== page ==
Among the 1.2 million American citizens living in mountaintop removal mining counties in central Appalachia, an additional 60,000 cases of cancer are directly linked to the federally sanctioned strip-mining practice.
That is the damning conclusion in a breakthrough study, released last night in the peer-reviewed Journal of Community Health: The Publication for Health Promotion and Disease Prevention. Led by West Virginia University researcher Dr. Michael Hendryx, among others, the study entitled "Self-Reported Cancer Rates in Two Rural Areas of West Virginia with and Without Mountaintop Coal Mining" drew from a groundbreaking community-based participatory research survey conducted in Boone County, West Virginia in the spring of 2011, which gathered person-level health data from communities directly impacted by mountaintop mining, and compared to communities without mining.
"A door to door survey of 769 adults found that the cancer rate was twice as high in a community exposed to mountaintop removal mining compared to a non-mining control community," said Hendryx, Associate Professor at the Department of Community Medicine and Director of West Virginia Rural Health Research Center at West Virginia University. "This significantly higher risk was found after control for age, sex, smoking, occupational exposure and family cancer history. The study adds to the growing evidence that mountaintop mining environments are harmful to human health."
Bottom line: Far from simply being an environmental issue, mountaintop removal is killing American residents.
"This research in the Coal River Valley, along with the recent birth defects research in Appalachia and other peer reviewed science, is providing evidence of the long term effects of human exposure to mountaintop removal," said Coal River Valley resident and coalfield leader Bo Webb, who participated in the study. "Again, I urgently call upon the United States government to intervene and address this health crisis, place an immediate moratorium on mountaintop removal and stop this needless killing of our citizens."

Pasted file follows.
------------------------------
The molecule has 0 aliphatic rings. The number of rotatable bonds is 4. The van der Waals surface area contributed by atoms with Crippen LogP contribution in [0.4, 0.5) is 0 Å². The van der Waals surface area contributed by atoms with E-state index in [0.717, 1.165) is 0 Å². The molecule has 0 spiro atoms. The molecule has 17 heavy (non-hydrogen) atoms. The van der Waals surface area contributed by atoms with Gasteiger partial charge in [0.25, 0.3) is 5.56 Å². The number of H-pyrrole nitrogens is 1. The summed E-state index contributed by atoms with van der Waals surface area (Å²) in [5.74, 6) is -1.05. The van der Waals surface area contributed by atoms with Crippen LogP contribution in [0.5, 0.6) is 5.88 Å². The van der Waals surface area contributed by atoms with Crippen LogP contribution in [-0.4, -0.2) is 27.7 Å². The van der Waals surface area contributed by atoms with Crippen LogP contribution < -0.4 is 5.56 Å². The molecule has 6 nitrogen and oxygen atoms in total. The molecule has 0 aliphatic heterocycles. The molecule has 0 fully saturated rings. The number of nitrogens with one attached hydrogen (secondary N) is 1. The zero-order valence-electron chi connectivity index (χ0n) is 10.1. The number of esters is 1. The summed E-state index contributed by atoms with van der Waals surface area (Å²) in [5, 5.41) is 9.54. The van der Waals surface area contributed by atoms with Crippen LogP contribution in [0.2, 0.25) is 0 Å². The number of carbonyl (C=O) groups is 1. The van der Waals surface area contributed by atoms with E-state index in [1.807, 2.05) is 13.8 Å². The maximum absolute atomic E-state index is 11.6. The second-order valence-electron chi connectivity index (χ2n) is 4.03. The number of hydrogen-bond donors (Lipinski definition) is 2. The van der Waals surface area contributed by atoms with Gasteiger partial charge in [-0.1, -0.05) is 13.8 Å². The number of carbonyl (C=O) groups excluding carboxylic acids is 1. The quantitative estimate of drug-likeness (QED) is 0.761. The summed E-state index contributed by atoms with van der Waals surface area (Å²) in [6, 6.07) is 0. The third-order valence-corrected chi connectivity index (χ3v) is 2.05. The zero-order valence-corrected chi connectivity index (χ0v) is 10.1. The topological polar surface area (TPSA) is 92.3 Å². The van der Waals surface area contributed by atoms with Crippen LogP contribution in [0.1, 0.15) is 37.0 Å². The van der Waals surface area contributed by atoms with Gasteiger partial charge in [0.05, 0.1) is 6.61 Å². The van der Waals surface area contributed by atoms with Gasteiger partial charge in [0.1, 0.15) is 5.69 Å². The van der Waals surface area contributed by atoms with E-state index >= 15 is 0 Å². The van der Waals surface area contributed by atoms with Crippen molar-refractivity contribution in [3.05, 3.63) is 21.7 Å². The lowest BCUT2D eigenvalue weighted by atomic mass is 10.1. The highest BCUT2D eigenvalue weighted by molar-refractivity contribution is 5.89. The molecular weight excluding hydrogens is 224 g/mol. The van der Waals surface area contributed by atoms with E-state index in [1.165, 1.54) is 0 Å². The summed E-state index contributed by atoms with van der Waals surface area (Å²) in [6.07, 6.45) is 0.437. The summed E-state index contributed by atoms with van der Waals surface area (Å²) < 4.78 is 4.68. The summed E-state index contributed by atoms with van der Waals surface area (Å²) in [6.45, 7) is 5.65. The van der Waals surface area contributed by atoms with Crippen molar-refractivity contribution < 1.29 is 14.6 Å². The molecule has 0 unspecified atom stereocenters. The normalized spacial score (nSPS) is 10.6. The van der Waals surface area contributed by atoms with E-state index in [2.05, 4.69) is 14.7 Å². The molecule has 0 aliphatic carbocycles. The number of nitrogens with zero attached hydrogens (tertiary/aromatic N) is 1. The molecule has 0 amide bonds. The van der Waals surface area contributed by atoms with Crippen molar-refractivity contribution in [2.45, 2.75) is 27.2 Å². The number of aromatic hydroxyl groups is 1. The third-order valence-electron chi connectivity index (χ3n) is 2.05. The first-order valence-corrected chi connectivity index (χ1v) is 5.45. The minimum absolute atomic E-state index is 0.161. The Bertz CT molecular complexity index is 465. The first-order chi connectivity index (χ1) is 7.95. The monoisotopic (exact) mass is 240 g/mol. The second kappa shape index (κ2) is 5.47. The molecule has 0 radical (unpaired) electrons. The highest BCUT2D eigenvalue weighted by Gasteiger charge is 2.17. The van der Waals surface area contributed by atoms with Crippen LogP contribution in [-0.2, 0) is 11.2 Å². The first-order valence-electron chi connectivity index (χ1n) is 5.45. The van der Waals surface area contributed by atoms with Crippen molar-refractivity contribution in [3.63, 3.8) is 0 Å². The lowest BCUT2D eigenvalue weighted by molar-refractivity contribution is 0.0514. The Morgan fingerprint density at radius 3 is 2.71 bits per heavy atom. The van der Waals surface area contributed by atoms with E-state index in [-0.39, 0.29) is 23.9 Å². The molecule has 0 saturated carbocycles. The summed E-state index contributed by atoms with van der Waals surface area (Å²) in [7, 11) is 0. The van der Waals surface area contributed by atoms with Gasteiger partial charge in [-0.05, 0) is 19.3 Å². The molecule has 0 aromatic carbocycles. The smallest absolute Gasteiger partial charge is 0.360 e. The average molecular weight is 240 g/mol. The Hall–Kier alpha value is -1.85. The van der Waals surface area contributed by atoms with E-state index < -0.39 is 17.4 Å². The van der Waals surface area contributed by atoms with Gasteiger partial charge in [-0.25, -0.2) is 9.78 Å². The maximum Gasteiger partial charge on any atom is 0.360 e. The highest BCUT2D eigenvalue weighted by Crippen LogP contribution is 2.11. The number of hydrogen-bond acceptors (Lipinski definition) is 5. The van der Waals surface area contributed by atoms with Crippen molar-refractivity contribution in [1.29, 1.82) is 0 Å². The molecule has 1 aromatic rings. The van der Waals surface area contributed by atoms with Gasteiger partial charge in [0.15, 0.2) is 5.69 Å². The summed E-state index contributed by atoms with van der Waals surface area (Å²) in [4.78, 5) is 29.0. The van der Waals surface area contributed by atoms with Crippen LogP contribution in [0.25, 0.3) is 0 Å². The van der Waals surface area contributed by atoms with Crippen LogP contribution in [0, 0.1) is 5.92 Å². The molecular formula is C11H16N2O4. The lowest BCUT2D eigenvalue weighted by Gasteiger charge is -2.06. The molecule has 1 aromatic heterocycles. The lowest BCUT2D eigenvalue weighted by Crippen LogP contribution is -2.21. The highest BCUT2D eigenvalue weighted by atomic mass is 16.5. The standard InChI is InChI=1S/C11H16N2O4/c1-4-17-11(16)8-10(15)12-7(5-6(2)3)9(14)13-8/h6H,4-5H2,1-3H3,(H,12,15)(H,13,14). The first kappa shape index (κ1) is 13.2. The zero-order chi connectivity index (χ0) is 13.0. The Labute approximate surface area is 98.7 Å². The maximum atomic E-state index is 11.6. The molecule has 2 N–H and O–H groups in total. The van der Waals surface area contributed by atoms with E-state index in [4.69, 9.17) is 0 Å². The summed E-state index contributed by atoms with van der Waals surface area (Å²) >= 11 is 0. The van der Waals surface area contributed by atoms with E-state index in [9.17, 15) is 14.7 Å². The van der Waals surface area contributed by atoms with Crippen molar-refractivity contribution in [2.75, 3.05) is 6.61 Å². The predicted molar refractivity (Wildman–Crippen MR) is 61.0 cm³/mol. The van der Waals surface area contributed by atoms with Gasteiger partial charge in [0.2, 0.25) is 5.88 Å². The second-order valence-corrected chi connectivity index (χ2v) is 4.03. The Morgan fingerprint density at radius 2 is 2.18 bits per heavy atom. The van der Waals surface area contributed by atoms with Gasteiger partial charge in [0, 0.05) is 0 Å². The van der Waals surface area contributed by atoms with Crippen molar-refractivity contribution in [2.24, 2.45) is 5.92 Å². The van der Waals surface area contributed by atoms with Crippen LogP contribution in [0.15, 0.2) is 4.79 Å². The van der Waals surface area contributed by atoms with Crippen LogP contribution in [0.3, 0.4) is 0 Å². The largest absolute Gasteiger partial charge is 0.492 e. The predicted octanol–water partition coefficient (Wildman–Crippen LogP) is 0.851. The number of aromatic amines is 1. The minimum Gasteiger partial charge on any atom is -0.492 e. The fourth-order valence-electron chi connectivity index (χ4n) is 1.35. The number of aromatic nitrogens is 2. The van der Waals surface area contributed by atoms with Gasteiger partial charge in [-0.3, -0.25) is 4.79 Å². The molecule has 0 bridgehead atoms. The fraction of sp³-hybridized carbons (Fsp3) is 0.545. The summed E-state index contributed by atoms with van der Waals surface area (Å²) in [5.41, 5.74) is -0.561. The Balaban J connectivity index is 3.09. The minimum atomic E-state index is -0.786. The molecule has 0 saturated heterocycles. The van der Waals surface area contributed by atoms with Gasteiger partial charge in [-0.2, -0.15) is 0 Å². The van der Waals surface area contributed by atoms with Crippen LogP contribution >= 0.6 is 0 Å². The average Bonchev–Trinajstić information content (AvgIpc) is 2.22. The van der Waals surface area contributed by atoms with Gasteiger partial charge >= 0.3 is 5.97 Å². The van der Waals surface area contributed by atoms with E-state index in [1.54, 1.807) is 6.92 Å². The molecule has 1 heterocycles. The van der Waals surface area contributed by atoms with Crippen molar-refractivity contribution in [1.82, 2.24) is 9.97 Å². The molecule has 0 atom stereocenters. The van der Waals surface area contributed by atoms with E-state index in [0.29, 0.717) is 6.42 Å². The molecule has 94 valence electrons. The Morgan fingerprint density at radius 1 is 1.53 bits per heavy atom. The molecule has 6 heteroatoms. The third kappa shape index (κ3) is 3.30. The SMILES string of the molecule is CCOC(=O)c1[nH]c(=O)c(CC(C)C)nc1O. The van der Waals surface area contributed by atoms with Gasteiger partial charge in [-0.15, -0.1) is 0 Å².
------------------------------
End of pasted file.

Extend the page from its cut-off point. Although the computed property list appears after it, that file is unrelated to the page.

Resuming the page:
As a tree-sit protest in the Coal River Valley enters a new week to stop the strip mining operations at a former Massey Energy and current Alpha Natural Resources site, the New York Times is reporting today that West Virginia Sen. Joe Manchin, a key supporter of absentee coal companies and lobbies, reported "operating income of $1,363,916" from a coal brokerage firm.
Last month, delivering a new study on the link between birth defects and mountaintop removal mining, Appalachian leaders went to Washington, DC to call on President Obama, EPA administrator Lisa Jackson, Department of Health and Human Services chief Kathleen Sebelius and Attorney General Eric Holder to enact an immediate moratorium on all mountaintop removal mining operations in West Virginia, Kentucky, Tennessee and Virginia until the Center for Disease Control and/or other federal regulatory agencies make a complete assessment of the spiraling health and human rights crisis related to mountaintop removal mining.
According to the new study: "The odds for reporting cancer were twice as high in the mountaintop mining environment compared to the non mining environment in ways not explained by age, sex,smoking, occupational exposure, or family cancer history." The study found:
Surface water and ground water around MTM activity are characterized by elevated sulfates, iron, manganese, arsenic, selenium, hydrogen sulﬁde, lead, magnesium, calcium and aluminum; contaminates severely damage local aquatic stream life and can persist for decades after mining at a particular site ceases [18, 20]. In addition, elevated levels of airborne particulate matter around surface mining operations include ammonium nitrate, silica, sulfur compounds, metals, benzene, carbon monoxide, polycyclic aromatic hydrocarbons, and nitrogen dioxide [21, 22].
Citing extremely high levels of uterine and ovarian, skin, urinary, bone, brain, and others forms of cancers, the study additionally noted:
Arsenic, for example, is an impurity present in coal that is implicated in many forms of cancer including that of skin, bladder and kidney [31, 36]. Cadmium is linked to renal cancer . Diesel engines are widely used at mining sites, and diesel fuel is used for surface mining explosives, coal transportation and coal processing; diesel exhaust has been identiﬁed as a major environmental contributor to cancer risk.
Despite the deadly consequences, mountaintop removal mining in central Appalachian only provides 5-8 percent of national coal production.